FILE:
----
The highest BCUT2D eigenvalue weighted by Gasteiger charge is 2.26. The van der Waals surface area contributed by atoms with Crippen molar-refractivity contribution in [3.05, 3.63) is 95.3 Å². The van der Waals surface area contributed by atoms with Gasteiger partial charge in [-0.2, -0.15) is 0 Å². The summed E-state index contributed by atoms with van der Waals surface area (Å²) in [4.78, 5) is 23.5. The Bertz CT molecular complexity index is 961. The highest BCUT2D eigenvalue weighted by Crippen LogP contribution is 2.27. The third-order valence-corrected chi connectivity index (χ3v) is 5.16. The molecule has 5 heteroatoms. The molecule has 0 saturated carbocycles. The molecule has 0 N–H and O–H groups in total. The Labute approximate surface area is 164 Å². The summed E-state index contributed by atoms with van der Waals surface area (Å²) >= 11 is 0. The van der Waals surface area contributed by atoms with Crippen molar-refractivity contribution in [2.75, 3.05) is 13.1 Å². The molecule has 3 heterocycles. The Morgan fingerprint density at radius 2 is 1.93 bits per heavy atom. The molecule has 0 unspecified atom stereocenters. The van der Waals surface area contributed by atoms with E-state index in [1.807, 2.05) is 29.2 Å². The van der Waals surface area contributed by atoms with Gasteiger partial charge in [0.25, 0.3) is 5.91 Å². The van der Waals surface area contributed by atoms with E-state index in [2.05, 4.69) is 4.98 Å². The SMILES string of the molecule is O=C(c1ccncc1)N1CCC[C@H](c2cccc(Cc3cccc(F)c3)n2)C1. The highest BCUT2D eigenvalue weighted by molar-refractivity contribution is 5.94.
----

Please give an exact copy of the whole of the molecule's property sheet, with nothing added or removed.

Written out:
The highest BCUT2D eigenvalue weighted by Gasteiger charge is 2.26. The van der Waals surface area contributed by atoms with Crippen molar-refractivity contribution in [3.05, 3.63) is 95.3 Å². The van der Waals surface area contributed by atoms with Gasteiger partial charge in [-0.2, -0.15) is 0 Å². The summed E-state index contributed by atoms with van der Waals surface area (Å²) in [4.78, 5) is 23.5. The Bertz CT molecular complexity index is 961. The highest BCUT2D eigenvalue weighted by Crippen LogP contribution is 2.27. The third-order valence-corrected chi connectivity index (χ3v) is 5.16. The molecule has 5 heteroatoms. The molecule has 0 saturated carbocycles. The molecule has 0 N–H and O–H groups in total. The Labute approximate surface area is 164 Å². The summed E-state index contributed by atoms with van der Waals surface area (Å²) >= 11 is 0. The van der Waals surface area contributed by atoms with Crippen molar-refractivity contribution in [2.75, 3.05) is 13.1 Å². The molecule has 3 heterocycles. The Morgan fingerprint density at radius 2 is 1.93 bits per heavy atom. The molecule has 0 unspecified atom stereocenters. The van der Waals surface area contributed by atoms with E-state index in [1.807, 2.05) is 29.2 Å². The van der Waals surface area contributed by atoms with Gasteiger partial charge in [0.25, 0.3) is 5.91 Å². The van der Waals surface area contributed by atoms with E-state index in [2.05, 4.69) is 4.98 Å². The SMILES string of the molecule is O=C(c1ccncc1)N1CCC[C@H](c2cccc(Cc3cccc(F)c3)n2)C1. The highest BCUT2D eigenvalue weighted by molar-refractivity contribution is 5.94.